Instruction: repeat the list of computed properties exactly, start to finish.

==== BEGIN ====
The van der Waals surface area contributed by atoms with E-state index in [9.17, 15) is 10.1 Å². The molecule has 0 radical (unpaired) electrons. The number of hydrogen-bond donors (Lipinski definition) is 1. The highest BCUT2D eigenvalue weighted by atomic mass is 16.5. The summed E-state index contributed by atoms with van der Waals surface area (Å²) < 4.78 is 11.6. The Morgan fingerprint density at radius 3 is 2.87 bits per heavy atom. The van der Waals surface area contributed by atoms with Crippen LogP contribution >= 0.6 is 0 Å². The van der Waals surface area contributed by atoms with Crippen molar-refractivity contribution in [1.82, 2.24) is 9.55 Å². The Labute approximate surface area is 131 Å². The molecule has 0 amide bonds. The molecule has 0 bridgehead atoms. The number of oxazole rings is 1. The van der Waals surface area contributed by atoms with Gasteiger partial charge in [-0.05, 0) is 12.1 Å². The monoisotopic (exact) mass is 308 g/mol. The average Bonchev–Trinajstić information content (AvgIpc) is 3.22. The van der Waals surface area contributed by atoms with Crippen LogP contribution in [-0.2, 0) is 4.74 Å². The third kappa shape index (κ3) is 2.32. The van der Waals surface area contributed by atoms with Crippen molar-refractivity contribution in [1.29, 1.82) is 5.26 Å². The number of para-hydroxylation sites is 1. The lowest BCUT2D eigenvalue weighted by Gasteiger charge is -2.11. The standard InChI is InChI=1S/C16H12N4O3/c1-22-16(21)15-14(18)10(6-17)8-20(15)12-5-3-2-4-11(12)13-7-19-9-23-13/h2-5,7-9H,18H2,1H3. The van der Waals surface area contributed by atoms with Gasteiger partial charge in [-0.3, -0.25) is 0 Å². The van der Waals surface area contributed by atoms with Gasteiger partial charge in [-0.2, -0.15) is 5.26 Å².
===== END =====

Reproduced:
The van der Waals surface area contributed by atoms with E-state index in [9.17, 15) is 10.1 Å². The molecule has 0 radical (unpaired) electrons. The number of hydrogen-bond donors (Lipinski definition) is 1. The highest BCUT2D eigenvalue weighted by atomic mass is 16.5. The summed E-state index contributed by atoms with van der Waals surface area (Å²) < 4.78 is 11.6. The Morgan fingerprint density at radius 3 is 2.87 bits per heavy atom. The van der Waals surface area contributed by atoms with Crippen LogP contribution >= 0.6 is 0 Å². The van der Waals surface area contributed by atoms with Crippen molar-refractivity contribution in [1.82, 2.24) is 9.55 Å². The Labute approximate surface area is 131 Å². The molecule has 0 amide bonds. The molecule has 0 bridgehead atoms. The number of oxazole rings is 1. The van der Waals surface area contributed by atoms with Gasteiger partial charge in [-0.05, 0) is 12.1 Å². The monoisotopic (exact) mass is 308 g/mol. The average Bonchev–Trinajstić information content (AvgIpc) is 3.22. The van der Waals surface area contributed by atoms with Crippen LogP contribution in [-0.2, 0) is 4.74 Å². The third kappa shape index (κ3) is 2.32. The van der Waals surface area contributed by atoms with Crippen molar-refractivity contribution in [1.29, 1.82) is 5.26 Å². The number of para-hydroxylation sites is 1. The lowest BCUT2D eigenvalue weighted by Gasteiger charge is -2.11. The standard InChI is InChI=1S/C16H12N4O3/c1-22-16(21)15-14(18)10(6-17)8-20(15)12-5-3-2-4-11(12)13-7-19-9-23-13/h2-5,7-9H,18H2,1H3. The van der Waals surface area contributed by atoms with Gasteiger partial charge in [-0.3, -0.25) is 0 Å². The van der Waals surface area contributed by atoms with Gasteiger partial charge in [-0.2, -0.15) is 5.26 Å².